Discussion in 'Journals' started by dbphoenix, Jun 28, 2013.
Cleaned up view
Fib makes me shudder. What would be your result if you drew a simple regression line?
I don't use standard fibs - for anything...
I used them here to simply show folks how to draw a consistent 50% line - within a channel
eta, I don't use regression lines either
Dear dbphoenix, are the investing.com charts the very ones you trade from, or are you using them for illustrative purposes here, but you trade from some other chart/platform?
Great journal, by the way!
When I returned to beginnerville after my sabbatical, I found a great many wannabees spending (wasting?) a great deal of money on nonessential (useless?) stuff (the vendor rackets are absolutely booming). So I decided to show them how one could learn to understand price movement and even how to trade it by using freely-available charting sources: no software, no expensive trading platforms, no subscriptions, no fees. Granted the free sources may not be exactly "rigorous", but they're good enough. They don't even have to be real time if one is only studying, or even simming. The only disadvantage I've found has been that there are no free, real-time tick charts (well, I did find one, but it spent so much time buffering that the aggravation just wasn't worth it).
So, yes, they are in large part for purposes of illustration. Though they are perfectly fine for the task, particularly since one should be using an absolutely clean chart anyway.
So. Here we are. 2 hours before the NY open and a very busy overnite. Since the impulse after the Sunday re-open was up, I thought the line of least resistance might be up, but I sure didn't expect buyers to be able to push it all the way up to 28. And even tho it dropped back down to 12, buyers were able to push it back toward 26, unfortunately -- for buyers -- a lower high.
Given that we're past that trend channel midpoint that I referred to last night, I wouldn't be surprised to see price work its way up toward the top of the channel, which is now at 40. If it doesn't make it there today, the target will be slightly lower tomorrow given the diagonal. And the trend channel midline may not provide support after all. But traders clearly were bored with lying around 2900 and sought something more profitable toward the upper extremes, which is what auction market theory is all about, after all.
In any case, we're holding at the top of those two efforts on the 27th and 28th to break 20, just below the midpoint of that 28-to-12 range created during the overnight. Price may feint out of one side then reverse to take off in the other, which would be typical for this type of dynamic. But these feints aren't a requirement, so one must be prepared to jump on what appears to be a breakout because it might actually be one. On the other hand, he also must be prepared for the possible feint so that he can SAR (stop and reverse) if need be, which should not be a problem if he can keep his ego out of it.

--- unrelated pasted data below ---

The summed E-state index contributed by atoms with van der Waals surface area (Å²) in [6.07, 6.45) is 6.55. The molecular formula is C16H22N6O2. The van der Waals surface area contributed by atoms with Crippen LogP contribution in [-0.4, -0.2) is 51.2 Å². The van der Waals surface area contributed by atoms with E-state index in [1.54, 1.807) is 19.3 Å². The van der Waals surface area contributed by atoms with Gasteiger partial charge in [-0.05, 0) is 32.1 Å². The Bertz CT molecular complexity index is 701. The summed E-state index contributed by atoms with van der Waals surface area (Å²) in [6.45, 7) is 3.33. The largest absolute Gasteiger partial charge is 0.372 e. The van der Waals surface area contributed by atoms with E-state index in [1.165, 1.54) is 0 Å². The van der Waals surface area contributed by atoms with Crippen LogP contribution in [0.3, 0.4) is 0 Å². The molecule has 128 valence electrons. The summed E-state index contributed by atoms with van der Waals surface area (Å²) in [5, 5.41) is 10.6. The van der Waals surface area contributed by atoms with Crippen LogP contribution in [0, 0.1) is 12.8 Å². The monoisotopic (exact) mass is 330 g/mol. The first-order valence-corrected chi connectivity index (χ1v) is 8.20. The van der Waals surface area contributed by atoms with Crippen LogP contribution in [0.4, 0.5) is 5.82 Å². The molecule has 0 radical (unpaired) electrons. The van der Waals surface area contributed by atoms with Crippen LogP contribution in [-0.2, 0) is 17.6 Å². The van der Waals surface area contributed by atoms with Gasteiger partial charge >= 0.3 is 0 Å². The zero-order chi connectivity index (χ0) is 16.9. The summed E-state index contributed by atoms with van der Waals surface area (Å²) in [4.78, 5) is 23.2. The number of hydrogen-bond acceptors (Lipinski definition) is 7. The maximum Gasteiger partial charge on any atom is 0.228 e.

Having said all that, I'd still bet on the line of least resistance being up, at least to the top of the trend channel. Sellers may be allowing buyers to push it up that far -- and may even be participating in the buying themselves -- in order to get a better price when they start unloading what they have.
A pleasant and tidy scenario. Whether or not it turns out to be true remains to be seen. We don't have long to wait. And whether you're observing or simming, remember that your charts should be absolutely clean: no MAs, no ZigZags, no envelopes, no channels, no bands, no clouds, no Fibs, no Pivot Points, no whatever else the vendors have come up with. Just you and price. Alone. Naked. Ready for whatever fate has in store.
you forgot one..no trend lines either...now that's naked
Only what's in the trader's head
Of course, one could abandon charts altogether since they are only a means of illustration and trade off a T&S window. But that's a bit much for beginners.
A half-hour before the NY open and an interesting development. Or at least it might be.
Price has been forming what the pattern people call a "symmetrical triangle" or a "coil". The symmetrical triangle part is sort of a duh, but "coil" pretty accurately describes what traders have been doing.
The coil represents -- or can -- an energy compression. The difference between what sellers are seeking as value and what buyers are seeking as value gets narrower and narrower. If this doesn't go on too long, this compression will result in a substantial and sometimes explosive move out of this coil ("coil" implies a readying to spring).
As you can see, buyers have been able to push price up to the upper limit of the coil. Sellers can be expected to push it down toward the lower limit (this is all part of the exploration process to "feel each other out").
What matters, of course, is not the "pattern" per se but the trader behavior that's causing it. Play the behavior, not the pattern, and you are far more likely to end up on the correct side.
If price has not broken out to one side or the other by the time the coil is nearly complete, it is more likely to do little more than dribble out the end and move sideways until somebody gives somebody a hot foot and price takes off again into parts unknown. This listlessness occurs because traders have given up their efforts to make something happen, for whatever reason, and are focusing instead on their danish. Why they've given up is less important than the fact of it, and that can be determined by the price movement. Or lack of it.
Buyers pressing the upper limits again.
Good luck, if you're trading. Take lots of notes if you're not.
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